Society’s Loss of Respect


By Greg Allen



Not long ago, I had a lengthy conversation with a state trooper. He was eating lunch with my wife and I and he had some interesting things to say.

In spite of my clever efforts to reveal his name he chose not to divulge it, nor did he want to go on the record or be quoted – He jokingly reiterated that several times.

For some time, I’ve been longing to write about the lack of respect plaguing our nation and the good trooper was an inspirational springboard.

The 34-year-old trooper, an 11 year veteran, said he’s seen a shift in our culture during his career. He said respect in society has dwindled dramatically.

At a death scene the trooper said traffic was blocked and body bags were used to cover the dead lying on the road. Much to his astonishment people were getting out of their cars, glancing down at the body bags with little regard or emotion, to say: “I’m in a hurry and I got things to do.”

A lack of respect not only rears its ugly head towards policeman, firemen, the troops, clergy, the Constitution, or conservatism, it’s spreading like a disease throughout the land.

Everything that’s honest and decent seems to be ridiculed. Having a high moral standard seems ludicrous in the eyes of many. The Constitution is some old dusty parchment and a socialistic society where anything goes seems to be the allure anymore.

How do we stem the tide, you may ask?

Many see government as their Savior, their supply, their all in all, their freedom from the drudgery of life’s mundane responsibilities. The answer doesn’t lay in Washington D.C. The cure manifests itself in self-determination, moral rendering, the sense of freedom, self liberty, that no politician or government can bestow.

Moral fiber, integrity, honesty, and steadfastness seems to be outdated tendencies nowadays for the Obama administration fabricated a story instead of telling the truth about four American citizens who were murdered in a coordinated attack on our embassy in Benghazi, Libya.

The reason the administration found it necessary to lie to the American people was no doubt because at the time of the attack the national presidential election was less than two months away and they didn’t want to risk losing the election.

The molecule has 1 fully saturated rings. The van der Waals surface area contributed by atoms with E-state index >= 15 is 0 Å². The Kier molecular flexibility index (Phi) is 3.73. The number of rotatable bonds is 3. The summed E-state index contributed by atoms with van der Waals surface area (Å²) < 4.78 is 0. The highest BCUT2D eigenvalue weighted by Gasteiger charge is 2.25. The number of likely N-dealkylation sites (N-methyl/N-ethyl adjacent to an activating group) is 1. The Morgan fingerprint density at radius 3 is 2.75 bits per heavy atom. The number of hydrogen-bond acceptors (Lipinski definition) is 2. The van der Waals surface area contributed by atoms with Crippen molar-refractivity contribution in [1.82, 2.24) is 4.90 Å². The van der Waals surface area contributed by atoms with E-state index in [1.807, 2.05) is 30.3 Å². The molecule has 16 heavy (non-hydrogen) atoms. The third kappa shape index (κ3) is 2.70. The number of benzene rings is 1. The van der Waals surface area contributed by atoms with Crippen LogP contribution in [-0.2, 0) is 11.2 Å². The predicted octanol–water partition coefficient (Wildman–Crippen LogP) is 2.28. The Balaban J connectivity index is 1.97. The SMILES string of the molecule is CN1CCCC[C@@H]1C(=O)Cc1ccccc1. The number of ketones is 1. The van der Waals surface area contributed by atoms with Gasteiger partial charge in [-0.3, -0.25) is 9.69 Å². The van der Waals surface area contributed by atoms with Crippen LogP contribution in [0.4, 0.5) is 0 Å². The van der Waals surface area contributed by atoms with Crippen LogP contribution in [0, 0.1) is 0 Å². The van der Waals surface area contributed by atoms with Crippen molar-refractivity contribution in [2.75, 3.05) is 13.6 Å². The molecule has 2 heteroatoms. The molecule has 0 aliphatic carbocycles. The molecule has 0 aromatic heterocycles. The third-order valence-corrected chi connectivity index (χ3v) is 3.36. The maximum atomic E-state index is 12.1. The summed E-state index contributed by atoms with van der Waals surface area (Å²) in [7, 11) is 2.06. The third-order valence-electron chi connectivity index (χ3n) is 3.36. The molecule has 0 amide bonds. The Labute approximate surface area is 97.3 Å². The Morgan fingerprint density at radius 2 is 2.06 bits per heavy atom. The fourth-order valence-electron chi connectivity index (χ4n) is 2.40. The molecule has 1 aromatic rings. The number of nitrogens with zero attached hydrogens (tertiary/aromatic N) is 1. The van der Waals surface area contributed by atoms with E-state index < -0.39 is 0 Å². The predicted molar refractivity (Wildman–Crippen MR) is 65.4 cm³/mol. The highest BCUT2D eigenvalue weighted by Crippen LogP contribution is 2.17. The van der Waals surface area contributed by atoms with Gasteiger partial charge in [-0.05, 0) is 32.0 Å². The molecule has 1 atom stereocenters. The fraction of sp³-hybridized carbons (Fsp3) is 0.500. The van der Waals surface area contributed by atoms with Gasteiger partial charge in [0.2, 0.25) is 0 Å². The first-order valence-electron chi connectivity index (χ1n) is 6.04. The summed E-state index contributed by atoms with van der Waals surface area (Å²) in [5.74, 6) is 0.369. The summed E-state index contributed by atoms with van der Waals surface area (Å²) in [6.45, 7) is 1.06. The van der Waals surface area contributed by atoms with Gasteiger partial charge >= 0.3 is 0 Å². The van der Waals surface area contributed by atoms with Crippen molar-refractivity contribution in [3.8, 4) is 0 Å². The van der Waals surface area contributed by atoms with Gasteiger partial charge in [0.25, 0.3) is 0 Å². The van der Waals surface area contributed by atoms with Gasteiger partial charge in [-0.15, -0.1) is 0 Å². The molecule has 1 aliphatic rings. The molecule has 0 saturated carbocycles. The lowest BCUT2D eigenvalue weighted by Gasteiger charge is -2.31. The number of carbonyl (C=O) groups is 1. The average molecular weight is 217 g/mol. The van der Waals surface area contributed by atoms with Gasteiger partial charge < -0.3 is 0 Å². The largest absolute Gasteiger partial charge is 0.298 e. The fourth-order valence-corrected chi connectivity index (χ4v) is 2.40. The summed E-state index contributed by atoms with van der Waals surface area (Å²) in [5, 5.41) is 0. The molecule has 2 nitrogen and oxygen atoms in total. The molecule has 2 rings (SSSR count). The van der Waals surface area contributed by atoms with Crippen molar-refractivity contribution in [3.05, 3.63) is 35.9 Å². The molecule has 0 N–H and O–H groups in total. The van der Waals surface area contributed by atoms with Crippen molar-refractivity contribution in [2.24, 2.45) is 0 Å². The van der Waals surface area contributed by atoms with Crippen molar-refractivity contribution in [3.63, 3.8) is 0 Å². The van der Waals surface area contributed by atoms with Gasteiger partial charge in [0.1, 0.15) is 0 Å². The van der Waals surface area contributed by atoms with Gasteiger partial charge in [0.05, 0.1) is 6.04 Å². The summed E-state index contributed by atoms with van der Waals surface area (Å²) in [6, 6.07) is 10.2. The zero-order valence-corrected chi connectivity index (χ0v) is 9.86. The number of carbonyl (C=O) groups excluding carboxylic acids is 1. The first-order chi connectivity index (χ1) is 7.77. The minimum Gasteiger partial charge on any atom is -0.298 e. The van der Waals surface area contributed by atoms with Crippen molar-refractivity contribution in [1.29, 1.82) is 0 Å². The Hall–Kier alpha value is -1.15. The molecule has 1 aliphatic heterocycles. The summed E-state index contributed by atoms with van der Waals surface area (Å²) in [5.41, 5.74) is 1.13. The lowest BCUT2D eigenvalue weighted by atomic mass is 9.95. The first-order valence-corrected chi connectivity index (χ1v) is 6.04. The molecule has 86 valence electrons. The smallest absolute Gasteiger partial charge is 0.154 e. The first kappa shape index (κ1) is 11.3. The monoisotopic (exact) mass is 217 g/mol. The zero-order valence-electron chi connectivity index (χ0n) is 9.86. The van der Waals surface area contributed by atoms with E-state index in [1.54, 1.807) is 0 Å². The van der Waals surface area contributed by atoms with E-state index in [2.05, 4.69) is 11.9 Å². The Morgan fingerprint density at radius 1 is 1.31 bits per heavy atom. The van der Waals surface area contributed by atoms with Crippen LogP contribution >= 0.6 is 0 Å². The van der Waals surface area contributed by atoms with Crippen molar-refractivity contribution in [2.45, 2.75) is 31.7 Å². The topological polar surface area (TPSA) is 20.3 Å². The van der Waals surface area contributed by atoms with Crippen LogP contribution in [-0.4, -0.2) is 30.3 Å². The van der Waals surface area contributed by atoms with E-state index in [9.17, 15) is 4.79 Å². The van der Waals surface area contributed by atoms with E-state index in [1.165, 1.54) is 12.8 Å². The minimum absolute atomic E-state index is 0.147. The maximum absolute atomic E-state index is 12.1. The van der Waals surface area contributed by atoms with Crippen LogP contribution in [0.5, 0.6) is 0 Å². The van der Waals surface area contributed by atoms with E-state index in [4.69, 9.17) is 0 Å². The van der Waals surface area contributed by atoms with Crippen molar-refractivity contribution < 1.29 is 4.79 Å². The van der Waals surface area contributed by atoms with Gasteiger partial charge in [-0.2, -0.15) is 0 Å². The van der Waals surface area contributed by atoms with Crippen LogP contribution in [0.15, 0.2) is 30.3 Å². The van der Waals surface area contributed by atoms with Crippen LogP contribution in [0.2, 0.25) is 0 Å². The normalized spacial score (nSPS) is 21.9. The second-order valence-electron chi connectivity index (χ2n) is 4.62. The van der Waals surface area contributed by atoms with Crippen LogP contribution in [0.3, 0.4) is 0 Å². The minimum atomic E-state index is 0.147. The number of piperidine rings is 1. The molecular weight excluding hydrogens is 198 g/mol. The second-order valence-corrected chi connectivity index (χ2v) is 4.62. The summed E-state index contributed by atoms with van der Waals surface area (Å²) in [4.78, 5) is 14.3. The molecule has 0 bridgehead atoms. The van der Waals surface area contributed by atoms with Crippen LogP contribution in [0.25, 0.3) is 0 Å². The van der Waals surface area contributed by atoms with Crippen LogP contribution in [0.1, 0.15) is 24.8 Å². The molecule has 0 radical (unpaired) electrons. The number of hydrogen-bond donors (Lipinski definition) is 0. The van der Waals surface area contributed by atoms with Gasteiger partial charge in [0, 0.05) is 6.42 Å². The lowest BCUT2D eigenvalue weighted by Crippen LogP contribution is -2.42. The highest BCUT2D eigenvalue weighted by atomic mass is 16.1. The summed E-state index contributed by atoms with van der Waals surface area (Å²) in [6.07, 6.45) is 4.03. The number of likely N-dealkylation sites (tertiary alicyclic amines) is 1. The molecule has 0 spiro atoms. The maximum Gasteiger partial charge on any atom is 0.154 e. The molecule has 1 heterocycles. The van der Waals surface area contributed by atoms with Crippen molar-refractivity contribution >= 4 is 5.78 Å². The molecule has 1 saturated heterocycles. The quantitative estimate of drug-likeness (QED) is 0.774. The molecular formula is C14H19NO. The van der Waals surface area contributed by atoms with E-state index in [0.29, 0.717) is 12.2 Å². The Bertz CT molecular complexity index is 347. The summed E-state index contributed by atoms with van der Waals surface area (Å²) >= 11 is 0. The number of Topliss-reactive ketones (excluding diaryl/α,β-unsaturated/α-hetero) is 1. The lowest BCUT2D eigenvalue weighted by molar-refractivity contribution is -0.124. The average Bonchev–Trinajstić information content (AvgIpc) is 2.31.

What good does it do to gain the world, yet lose a soul?

I’m not immune from the barbs of disintegrating respect when it comes to this column either. Twice a month, when the column runs in newspapers and magazines around the nation, I receive my share of hate mail from individuals.

What’s astounding to me is someone who’s never met me could be so visceral in the hate they parade across the page. It doesn’t matter that they’ve never met me. Their opposing views are a chip on their shoulder that promotes a lack of respect to be hoisted up the flagpole as a standard to wave.

The Koch brothers, conservative billionaires, who see a disintegration of America, have used their money to try and change the landscape of despair. When it was rumored they were trying to buy six of the largest newspapers in America, including the L.A. Times and Chicago Tribune, there were union protests and demonstrations at the very possibility of that transaction. Many of the newspapers employees stated they’ll quit if the Koch brothers bought their paper.

Why is there so much discourse in America?

Why is there such intolerance for conservative values?

Why is there rabid disrespect dwelling in the land?

It’s being taught through the White House, the classroom, on the college campus, in the workplace, and through the media ports we view.

To say one can never change society is a misconception. To throw your hands in the air and retreat is a symptom of the growing problem.

Parents, teach your children that moral fiber, decency, honesty, and respectability are noble traits that need not be shied away from – take a hands-on approach in your rearing tendencies – be astute about what teachers are filling their minds with.

Are they being taught time-tested distinctions, or indoctrinated with a foreign ideology you’re unaware of?

Being influential to those around you isn’t a noncontact sport, it’s an in the trenches affair.

By Greg Allen

comments powered by Disqus